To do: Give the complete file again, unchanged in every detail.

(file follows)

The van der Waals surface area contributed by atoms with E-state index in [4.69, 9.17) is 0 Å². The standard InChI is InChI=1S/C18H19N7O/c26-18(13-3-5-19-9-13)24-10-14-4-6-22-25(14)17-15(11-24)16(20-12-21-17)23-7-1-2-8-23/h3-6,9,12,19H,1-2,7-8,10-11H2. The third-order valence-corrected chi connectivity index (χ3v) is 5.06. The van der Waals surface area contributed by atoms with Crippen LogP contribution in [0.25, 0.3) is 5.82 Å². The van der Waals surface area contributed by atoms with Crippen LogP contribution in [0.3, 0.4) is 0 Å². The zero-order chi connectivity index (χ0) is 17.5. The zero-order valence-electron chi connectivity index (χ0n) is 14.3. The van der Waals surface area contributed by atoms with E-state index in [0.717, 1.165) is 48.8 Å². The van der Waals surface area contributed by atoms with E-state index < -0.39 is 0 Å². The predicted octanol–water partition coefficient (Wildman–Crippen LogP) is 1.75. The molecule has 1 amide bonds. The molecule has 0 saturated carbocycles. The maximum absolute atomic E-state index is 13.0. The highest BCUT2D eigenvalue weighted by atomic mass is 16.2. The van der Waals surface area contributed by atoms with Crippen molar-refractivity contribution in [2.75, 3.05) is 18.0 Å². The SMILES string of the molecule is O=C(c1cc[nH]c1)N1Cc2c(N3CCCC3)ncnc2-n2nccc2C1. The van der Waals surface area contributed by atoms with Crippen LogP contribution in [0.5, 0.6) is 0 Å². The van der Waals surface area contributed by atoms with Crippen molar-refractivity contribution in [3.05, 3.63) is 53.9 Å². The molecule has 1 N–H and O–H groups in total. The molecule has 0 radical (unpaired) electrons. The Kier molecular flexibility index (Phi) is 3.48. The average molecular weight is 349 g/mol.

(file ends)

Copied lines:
The van der Waals surface area contributed by atoms with E-state index in [4.69, 9.17) is 0 Å². The standard InChI is InChI=1S/C18H19N7O/c26-18(13-3-5-19-9-13)24-10-14-4-6-22-25(14)17-15(11-24)16(20-12-21-17)23-7-1-2-8-23/h3-6,9,12,19H,1-2,7-8,10-11H2. The third-order valence-corrected chi connectivity index (χ3v) is 5.06. The van der Waals surface area contributed by atoms with Crippen LogP contribution in [0.25, 0.3) is 5.82 Å². The van der Waals surface area contributed by atoms with Crippen LogP contribution in [0.3, 0.4) is 0 Å². The zero-order chi connectivity index (χ0) is 17.5. The zero-order valence-electron chi connectivity index (χ0n) is 14.3. The van der Waals surface area contributed by atoms with E-state index in [0.717, 1.165) is 48.8 Å². The van der Waals surface area contributed by atoms with E-state index < -0.39 is 0 Å². The predicted octanol–water partition coefficient (Wildman–Crippen LogP) is 1.75. The molecule has 1 amide bonds. The molecule has 0 saturated carbocycles. The maximum absolute atomic E-state index is 13.0. The highest BCUT2D eigenvalue weighted by atomic mass is 16.2. The van der Waals surface area contributed by atoms with Crippen molar-refractivity contribution in [2.75, 3.05) is 18.0 Å². The SMILES string of the molecule is O=C(c1cc[nH]c1)N1Cc2c(N3CCCC3)ncnc2-n2nccc2C1. The van der Waals surface area contributed by atoms with Crippen LogP contribution in [0.5, 0.6) is 0 Å². The van der Waals surface area contributed by atoms with Crippen molar-refractivity contribution in [3.05, 3.63) is 53.9 Å². The molecule has 1 N–H and O–H groups in total. The molecule has 0 radical (unpaired) electrons. The Kier molecular flexibility index (Phi) is 3.48. The average molecular weight is 349 g/mol.